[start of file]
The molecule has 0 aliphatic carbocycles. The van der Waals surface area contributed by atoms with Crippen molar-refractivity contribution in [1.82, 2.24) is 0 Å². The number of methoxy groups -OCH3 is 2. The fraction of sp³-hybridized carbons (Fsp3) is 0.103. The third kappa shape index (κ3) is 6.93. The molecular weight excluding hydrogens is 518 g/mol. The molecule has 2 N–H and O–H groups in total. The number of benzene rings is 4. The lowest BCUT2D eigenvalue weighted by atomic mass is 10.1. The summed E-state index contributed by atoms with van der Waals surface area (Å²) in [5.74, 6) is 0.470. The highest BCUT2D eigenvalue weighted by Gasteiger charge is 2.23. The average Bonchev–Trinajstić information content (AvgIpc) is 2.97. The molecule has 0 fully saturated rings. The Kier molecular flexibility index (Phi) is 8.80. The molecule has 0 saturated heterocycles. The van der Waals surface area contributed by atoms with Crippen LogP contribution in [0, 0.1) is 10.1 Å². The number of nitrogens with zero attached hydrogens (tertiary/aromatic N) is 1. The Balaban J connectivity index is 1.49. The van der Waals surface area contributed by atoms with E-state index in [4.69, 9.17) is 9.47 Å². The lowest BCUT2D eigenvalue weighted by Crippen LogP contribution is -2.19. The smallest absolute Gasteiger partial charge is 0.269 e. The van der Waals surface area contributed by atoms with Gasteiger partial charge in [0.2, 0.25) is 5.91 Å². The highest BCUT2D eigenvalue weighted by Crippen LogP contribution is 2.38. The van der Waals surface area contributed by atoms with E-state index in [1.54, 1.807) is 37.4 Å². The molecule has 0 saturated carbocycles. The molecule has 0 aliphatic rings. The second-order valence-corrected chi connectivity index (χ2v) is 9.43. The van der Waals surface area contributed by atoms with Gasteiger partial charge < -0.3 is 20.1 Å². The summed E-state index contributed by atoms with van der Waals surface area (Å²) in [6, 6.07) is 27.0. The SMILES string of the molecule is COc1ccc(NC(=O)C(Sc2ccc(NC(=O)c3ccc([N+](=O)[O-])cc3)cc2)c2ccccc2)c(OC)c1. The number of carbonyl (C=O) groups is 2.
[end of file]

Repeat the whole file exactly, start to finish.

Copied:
The molecule has 0 aliphatic carbocycles. The van der Waals surface area contributed by atoms with Crippen molar-refractivity contribution in [1.82, 2.24) is 0 Å². The number of methoxy groups -OCH3 is 2. The fraction of sp³-hybridized carbons (Fsp3) is 0.103. The third kappa shape index (κ3) is 6.93. The molecular weight excluding hydrogens is 518 g/mol. The molecule has 2 N–H and O–H groups in total. The number of benzene rings is 4. The lowest BCUT2D eigenvalue weighted by atomic mass is 10.1. The summed E-state index contributed by atoms with van der Waals surface area (Å²) in [5.74, 6) is 0.470. The highest BCUT2D eigenvalue weighted by Gasteiger charge is 2.23. The average Bonchev–Trinajstić information content (AvgIpc) is 2.97. The molecule has 0 fully saturated rings. The Kier molecular flexibility index (Phi) is 8.80. The molecule has 0 saturated heterocycles. The van der Waals surface area contributed by atoms with Crippen LogP contribution in [0, 0.1) is 10.1 Å². The number of nitrogens with zero attached hydrogens (tertiary/aromatic N) is 1. The Balaban J connectivity index is 1.49. The van der Waals surface area contributed by atoms with E-state index in [4.69, 9.17) is 9.47 Å². The lowest BCUT2D eigenvalue weighted by Crippen LogP contribution is -2.19. The smallest absolute Gasteiger partial charge is 0.269 e. The van der Waals surface area contributed by atoms with Gasteiger partial charge in [0.2, 0.25) is 5.91 Å². The highest BCUT2D eigenvalue weighted by Crippen LogP contribution is 2.38. The van der Waals surface area contributed by atoms with E-state index in [1.54, 1.807) is 37.4 Å². The molecule has 0 saturated carbocycles. The molecule has 0 aliphatic rings. The second-order valence-corrected chi connectivity index (χ2v) is 9.43. The van der Waals surface area contributed by atoms with Gasteiger partial charge < -0.3 is 20.1 Å². The summed E-state index contributed by atoms with van der Waals surface area (Å²) in [6, 6.07) is 27.0. The SMILES string of the molecule is COc1ccc(NC(=O)C(Sc2ccc(NC(=O)c3ccc([N+](=O)[O-])cc3)cc2)c2ccccc2)c(OC)c1. The number of carbonyl (C=O) groups is 2.